Without AI, many of their products and services would simply not function. The “economic graph” they use to represent the global economy is simply too large and too nuanced to be understood without it.
AI is literally enhancing every experience. Starting from the notifications our members are getting about relevant items. But, probably, one of the most prominent ways through which our members experience AI is in the feed, which sorts and ranks a heterogeneous inventory of activities (posts, news, videos, articles, etc.). To ensure relevance in the feed, it’s important that the algorithms consider the different nuances of content recommendations and member’s preferences.
One interesting example Igor shares is that at the start of 2018, they discovered an uneven distribution of engagement in the feed—gains in viral actions were accrued by the top 1% of power users, and the majority of creators were increasingly receiving zero feedback. The feed model was simply doing as it was told: sharing broad-interest, viral content that would generate lots of engagement. However, he says they realized that this optimization wasn’t necessarily the most beneficial for all members. To combat the negative ecosystem effect that the AI had created, they incorporated creator-side optimization in their feed relevance objective function to help their creators with smaller audiences. With this update, the ranking algorithms began taking into consideration the value that would result for both viewer and creator in surfacing a specific item. For the viewer,they wanted to surface relevant content based on their preferences, and for the creator, they wanted to encourage high-quality content and help them reach their audiences. Igor says “by tweaking our models to optimize for more than just viral sharing moments, our feed changed into a healthy mix of content from influencers as well as direct connections, which then improved engagement for both viewers and creators.”.
How worldwide data regulations impact LinkedIn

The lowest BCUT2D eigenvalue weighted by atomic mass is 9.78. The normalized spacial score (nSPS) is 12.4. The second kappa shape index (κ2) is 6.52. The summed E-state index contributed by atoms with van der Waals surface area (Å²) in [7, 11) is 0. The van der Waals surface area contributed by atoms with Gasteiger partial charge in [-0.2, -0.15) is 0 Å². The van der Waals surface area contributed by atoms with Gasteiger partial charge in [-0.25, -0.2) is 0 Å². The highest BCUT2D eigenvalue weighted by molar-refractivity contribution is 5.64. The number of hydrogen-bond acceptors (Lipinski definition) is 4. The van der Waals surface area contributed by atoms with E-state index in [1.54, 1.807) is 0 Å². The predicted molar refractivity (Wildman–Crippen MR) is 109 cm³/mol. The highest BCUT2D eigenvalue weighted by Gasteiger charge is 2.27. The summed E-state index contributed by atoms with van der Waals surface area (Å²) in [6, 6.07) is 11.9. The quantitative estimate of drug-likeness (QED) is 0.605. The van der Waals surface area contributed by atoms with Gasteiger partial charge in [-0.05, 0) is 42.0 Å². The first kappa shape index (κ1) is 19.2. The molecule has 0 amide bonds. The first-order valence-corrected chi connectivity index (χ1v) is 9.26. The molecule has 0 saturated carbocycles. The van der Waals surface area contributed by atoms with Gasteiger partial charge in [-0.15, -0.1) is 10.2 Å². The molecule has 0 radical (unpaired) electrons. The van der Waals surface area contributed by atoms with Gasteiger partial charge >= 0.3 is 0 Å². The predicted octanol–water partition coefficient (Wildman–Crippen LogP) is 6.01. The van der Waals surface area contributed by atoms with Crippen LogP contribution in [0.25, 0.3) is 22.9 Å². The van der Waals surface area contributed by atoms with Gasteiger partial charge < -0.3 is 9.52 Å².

In recent years regions around the world have started to put in place laws around how companies are able to store and use user data. Laws such as the EU’s General Data Protection Regulation (GDPR) or the California Consumer Privacy Act (CCPA) are intended to enhance privacy rights and consumer protection. For some companies, becoming compliant meant having to totally chance how they approach data. Luckily for LinkedIn, data was always considered an asset to the company and approached with respect as one of the company’s core differentiating factors.
Even before GDPR, Igor says LinkedIn had an internal framework they call the 3C’s—clarity, consistency, and control. He says “We believed then and still do today that we owed it to our members to provide clarity about what we do with their data, to be consistent in only doing as we say, and to give our members control over their data:. In that context, LinkedIn approached GDPR as an opportunity to reinforce their commitment to data privacy for all members globally. For example, LinkedIn extended GDPR Data Subject Rights to all members globally. They continue to be thoughtful in how they approach the use of members’ data throughout LinkedIn and in AI, and in how they review and update processes, to ensure privacy by design. Acting in the best interest of members continues to be LinkedIn’s north star, and they always felt that it’s their joint responsibility across the organization to protect members’ data.